At the time this book was first published, in 1979, it was a well-known rule of thumb that in a typical programming project approximately 50 percent of the elapsed time and more than 50 percent of the total cost were expended in testing the program or system being developed.
Today, a third of a century and two book updates later, the same holds true. There are new development systems, languages with built-in tools, and programmers who are used to developing more on the fly. But testing continues to play an important part in any software development project.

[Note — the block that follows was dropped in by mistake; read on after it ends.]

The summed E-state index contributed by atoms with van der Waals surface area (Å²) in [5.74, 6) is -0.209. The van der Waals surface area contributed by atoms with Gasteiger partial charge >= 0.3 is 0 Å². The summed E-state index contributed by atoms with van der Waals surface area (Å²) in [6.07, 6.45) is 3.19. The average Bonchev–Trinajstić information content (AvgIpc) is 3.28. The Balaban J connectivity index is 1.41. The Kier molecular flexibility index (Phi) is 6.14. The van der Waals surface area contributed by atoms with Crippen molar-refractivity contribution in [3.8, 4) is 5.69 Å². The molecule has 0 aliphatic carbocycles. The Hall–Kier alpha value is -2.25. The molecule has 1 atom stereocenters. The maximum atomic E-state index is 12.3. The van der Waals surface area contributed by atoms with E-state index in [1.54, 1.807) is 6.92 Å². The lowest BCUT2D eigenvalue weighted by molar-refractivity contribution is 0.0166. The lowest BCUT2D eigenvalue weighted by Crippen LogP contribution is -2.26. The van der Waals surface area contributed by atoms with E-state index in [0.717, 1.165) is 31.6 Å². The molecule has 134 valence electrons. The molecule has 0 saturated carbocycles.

Given these facts, you might expect that by this time program testing would have been refined into an exact science. This is far from the case. In fact, less seems to be known about software testing than about any other aspect of software development. Furthermore, testing has been an out-of-vogue subject; it was so when this book was first published and, unfortunately, this has not changed. Today there are more books and articles about software testing—meaning that, at least, the topic has greater visibility than it did when this book was first published—but testing remains among the “dark arts” of software development.
This would be more than enough reason to update this book on the art of software testing, but we have additional motivations. At various times, we have heard professors and teaching assistants say, “Our students graduate and move into industry without any substantial knowledge of how to go about ...